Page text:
Mark Northway, chairman of ShareSoc, said shareholders deserved a new approach that gave more effective input. “One objective is to stop the events that took place at RBS from ever happening again,” he said. “A dominant CEO, concealing the true financial position of the company from investors, proceeding with a reckless acquisition, and then publishing a rights prospectus which concealed the problems faced by the company. These are not examples of good governance.” Learner drivers to be allowed on motorways under training shakeup | World news. Learner drivers will be allowed to practise on motorways for the first time under government plans to improve road safety.
Under current rules, drivers are permitted on motorways only after they have passed their test, though there is no mandatory training for the 70mph roads. The transport minister, Andrew Jones, announced the plans on Friday, which would allow approved instructors to take “competent” trainees on motorways in dual-controlled cars. The RAC director, Steve Gooding, and Neil Greig, policy director at the IAM RoadSmart charity, backed the proposal. Gooding said: “The casualty statistics tell us that motorways are our safest roads, but they can feel anything but safe to a newly qualified driver heading down the slip road for the first time to join a fast-moving, often heavy, flow of traffic.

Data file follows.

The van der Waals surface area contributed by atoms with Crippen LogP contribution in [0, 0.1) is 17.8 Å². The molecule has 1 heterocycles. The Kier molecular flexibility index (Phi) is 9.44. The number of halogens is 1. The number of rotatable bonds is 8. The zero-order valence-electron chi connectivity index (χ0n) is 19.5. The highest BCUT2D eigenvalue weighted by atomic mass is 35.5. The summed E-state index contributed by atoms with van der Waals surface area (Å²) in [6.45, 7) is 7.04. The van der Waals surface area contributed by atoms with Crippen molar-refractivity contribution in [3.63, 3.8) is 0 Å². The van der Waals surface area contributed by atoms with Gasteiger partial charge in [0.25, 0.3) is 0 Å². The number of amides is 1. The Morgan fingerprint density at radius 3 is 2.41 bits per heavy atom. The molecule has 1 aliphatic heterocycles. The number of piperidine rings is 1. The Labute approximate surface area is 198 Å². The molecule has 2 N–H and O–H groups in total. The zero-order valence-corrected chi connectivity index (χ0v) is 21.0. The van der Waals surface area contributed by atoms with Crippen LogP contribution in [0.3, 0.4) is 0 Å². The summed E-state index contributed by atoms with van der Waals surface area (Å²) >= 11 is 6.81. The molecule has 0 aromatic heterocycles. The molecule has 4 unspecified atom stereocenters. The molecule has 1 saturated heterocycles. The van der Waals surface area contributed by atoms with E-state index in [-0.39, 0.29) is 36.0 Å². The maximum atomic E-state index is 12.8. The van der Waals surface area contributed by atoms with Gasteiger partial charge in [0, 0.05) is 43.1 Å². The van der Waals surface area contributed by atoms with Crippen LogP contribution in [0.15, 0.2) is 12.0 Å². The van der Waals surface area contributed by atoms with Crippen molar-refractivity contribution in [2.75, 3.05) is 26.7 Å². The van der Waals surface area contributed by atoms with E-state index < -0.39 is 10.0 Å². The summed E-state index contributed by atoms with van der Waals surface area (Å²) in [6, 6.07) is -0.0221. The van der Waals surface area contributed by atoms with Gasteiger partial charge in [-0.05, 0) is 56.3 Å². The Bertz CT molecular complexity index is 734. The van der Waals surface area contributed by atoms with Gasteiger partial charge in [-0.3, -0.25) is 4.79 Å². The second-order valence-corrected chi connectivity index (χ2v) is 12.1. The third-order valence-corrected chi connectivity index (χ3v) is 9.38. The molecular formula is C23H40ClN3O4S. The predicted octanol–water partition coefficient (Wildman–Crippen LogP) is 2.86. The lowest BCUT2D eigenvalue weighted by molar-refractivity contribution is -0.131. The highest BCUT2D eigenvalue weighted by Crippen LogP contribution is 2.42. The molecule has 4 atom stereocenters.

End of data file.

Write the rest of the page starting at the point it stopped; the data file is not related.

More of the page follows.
Greig said it was a “sensible and measured solution”, adding: “It makes no sense that new drivers learn by trial and, often fatal, error how to use our fastest and most important roads.” Carney warns about popular disillusion with capitalism. Image copyright Reuters The Bank of England Governor Mark Carney has warned that people will turn their backs on free and open markets unless something is done to help those left behind by the financial crisis. In a speech, he said: "Globalisation is associated with low wages, insecure employment, stateless corporations and striking inequalities.